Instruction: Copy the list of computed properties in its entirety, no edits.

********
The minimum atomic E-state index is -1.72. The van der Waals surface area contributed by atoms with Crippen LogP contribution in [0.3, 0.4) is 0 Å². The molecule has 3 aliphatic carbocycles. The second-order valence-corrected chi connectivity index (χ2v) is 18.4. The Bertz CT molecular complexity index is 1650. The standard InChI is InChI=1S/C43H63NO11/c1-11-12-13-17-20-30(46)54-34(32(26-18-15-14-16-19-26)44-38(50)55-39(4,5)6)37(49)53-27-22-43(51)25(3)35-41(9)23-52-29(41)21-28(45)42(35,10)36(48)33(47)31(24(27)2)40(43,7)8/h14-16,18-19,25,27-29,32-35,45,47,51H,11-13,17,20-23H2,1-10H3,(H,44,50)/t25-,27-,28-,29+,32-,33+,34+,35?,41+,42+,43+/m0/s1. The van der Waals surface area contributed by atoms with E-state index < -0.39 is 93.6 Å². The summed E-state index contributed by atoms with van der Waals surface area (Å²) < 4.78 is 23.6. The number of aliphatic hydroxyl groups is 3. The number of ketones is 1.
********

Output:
The minimum atomic E-state index is -1.72. The van der Waals surface area contributed by atoms with Crippen LogP contribution in [0.3, 0.4) is 0 Å². The molecule has 3 aliphatic carbocycles. The second-order valence-corrected chi connectivity index (χ2v) is 18.4. The Bertz CT molecular complexity index is 1650. The standard InChI is InChI=1S/C43H63NO11/c1-11-12-13-17-20-30(46)54-34(32(26-18-15-14-16-19-26)44-38(50)55-39(4,5)6)37(49)53-27-22-43(51)25(3)35-41(9)23-52-29(41)21-28(45)42(35,10)36(48)33(47)31(24(27)2)40(43,7)8/h14-16,18-19,25,27-29,32-35,45,47,51H,11-13,17,20-23H2,1-10H3,(H,44,50)/t25-,27-,28-,29+,32-,33+,34+,35?,41+,42+,43+/m0/s1. The van der Waals surface area contributed by atoms with E-state index < -0.39 is 93.6 Å². The summed E-state index contributed by atoms with van der Waals surface area (Å²) < 4.78 is 23.6. The number of aliphatic hydroxyl groups is 3. The number of ketones is 1.